The Cubs won 95 games in 2018, and normally that would be enough to clinch a division title. It wasn’t this past season and despite major injuries and a brutal schedule to end the year, Theo Epstein wasn’t making excuses for the roster he put together. When you take everything into consideration the Cubs had no one else to blame but themselves for the disappointment that was the end of 2018.
There wasn’t the same sense of urgency and Epstein wasn’t shy calling out that aspect of the team back in October.
“There was a lot to grind through, and there was a lot to be proud of,” Epstein said. “But we could have done more from Day 1 through 162 as far as complete sense of urgency every day, being completely on mission every day, showing up with that assertiveness and that edge every single day to win.
“Ninety-five wins is tremendous. But sometimes divisions aren’t lost on the last day of the season when you only score one run, [or] they’re not lost in that last week of the season when the [Brewers] went 8-0 and you went 4-3. . . . Sometimes they’re lost early in the season when you have an opportunity to push for that sweep, but you’ve already got two out of three and you’re just not quite there with that killer instinct as a team.”
The Cubs have not only been looking for that certain edge, as a veteran catcher has been on their offseason wish list as well. According to Ken Rosenthal, the Cubs tried to address both needs by signing Brian McCann.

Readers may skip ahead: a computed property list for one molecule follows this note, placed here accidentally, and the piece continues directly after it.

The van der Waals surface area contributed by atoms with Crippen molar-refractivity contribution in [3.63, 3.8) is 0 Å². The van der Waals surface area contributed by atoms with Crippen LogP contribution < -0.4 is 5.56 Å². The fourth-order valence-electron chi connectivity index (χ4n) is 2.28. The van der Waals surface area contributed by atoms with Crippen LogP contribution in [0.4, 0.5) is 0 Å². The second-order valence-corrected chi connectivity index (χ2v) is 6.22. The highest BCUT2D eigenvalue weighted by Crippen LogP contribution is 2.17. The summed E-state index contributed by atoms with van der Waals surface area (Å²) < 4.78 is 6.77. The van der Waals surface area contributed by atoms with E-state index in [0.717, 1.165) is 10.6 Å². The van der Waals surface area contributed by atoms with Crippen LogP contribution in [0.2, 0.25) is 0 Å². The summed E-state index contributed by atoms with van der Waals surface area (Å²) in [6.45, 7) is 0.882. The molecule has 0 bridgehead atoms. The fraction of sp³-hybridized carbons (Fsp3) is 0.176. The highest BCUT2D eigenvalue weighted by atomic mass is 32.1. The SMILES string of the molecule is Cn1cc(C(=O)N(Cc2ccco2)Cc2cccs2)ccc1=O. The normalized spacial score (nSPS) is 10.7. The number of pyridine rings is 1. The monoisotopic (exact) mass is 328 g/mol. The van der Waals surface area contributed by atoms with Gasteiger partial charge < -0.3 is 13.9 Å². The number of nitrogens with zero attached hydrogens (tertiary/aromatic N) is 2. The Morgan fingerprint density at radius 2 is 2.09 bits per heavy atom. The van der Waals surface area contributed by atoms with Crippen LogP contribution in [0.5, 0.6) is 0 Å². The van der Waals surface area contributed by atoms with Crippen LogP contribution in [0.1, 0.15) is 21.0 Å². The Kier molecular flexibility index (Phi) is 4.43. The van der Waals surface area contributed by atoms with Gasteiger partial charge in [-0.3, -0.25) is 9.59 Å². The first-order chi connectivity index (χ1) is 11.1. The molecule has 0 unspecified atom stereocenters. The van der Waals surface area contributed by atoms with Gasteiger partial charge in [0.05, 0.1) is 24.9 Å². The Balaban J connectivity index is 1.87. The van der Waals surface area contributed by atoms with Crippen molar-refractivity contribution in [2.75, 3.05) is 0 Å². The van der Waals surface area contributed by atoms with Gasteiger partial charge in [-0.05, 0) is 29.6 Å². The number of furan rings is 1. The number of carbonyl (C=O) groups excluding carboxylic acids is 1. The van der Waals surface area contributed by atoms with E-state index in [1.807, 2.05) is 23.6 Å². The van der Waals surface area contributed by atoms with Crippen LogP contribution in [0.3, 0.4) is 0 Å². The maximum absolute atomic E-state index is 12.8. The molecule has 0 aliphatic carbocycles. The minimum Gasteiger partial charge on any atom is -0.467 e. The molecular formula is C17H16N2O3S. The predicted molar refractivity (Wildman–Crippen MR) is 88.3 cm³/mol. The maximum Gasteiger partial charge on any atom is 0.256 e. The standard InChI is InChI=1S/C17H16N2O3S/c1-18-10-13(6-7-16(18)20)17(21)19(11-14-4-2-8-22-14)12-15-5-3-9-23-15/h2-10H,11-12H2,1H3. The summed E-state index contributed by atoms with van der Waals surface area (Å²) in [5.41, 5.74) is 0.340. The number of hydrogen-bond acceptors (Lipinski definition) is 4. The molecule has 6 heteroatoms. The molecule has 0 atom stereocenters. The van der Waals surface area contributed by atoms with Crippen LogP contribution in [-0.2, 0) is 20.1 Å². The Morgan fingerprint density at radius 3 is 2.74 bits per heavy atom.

Unfortunately, he signed with the Braves Yet, the Cubs still want someone who they feel can bring a David Ross-like vibe to the clubhouse.
Via The Athletic.
The Cubs, in search of a David Ross-type veteran presence, showed strong interest in Brian McCann before the free-agent catcher returned to the Braves on a one-year, $2 million contract, sources said.
McCann, 34, would have been an ideal fit – extremely likable, but edgy and demanding enough to draw the best out of his teammates. The Cubs need that kind of fire, perhaps even more than they did when Ross joined the team before the 2015 season.
Rosenthal then points to outfielder Adam Jones as a possible candidate to give the Cubs an edge they desperately want to bring back to the team.
The example the Cubs need might be someone like free-agent outfielder Adam Jones, though it’s doubtful they could guarantee him enough playing time.
Adam Jones seems like a great guy and he’s had a solid career with the Orioles, but I’m not really sure if his attitude in the clubhouse does much to help out the Cubs issues.
The Cubs need a good bat to stabilize a volatile lineup and as much as having a great leader in the clubhouse is, something that apparently this team has been lacking since 2016, I’d rather focus on getting players who will improve the offense.
Obviously the Cubs can do both, signing a veteran guy to bring a leadership presence and a player who can help the lineup. But the answer can’t be Adam Jones at this point of his career, as regression has hit him hard.
By the way, these players may not be veterans, but they certainly bring an edge to them.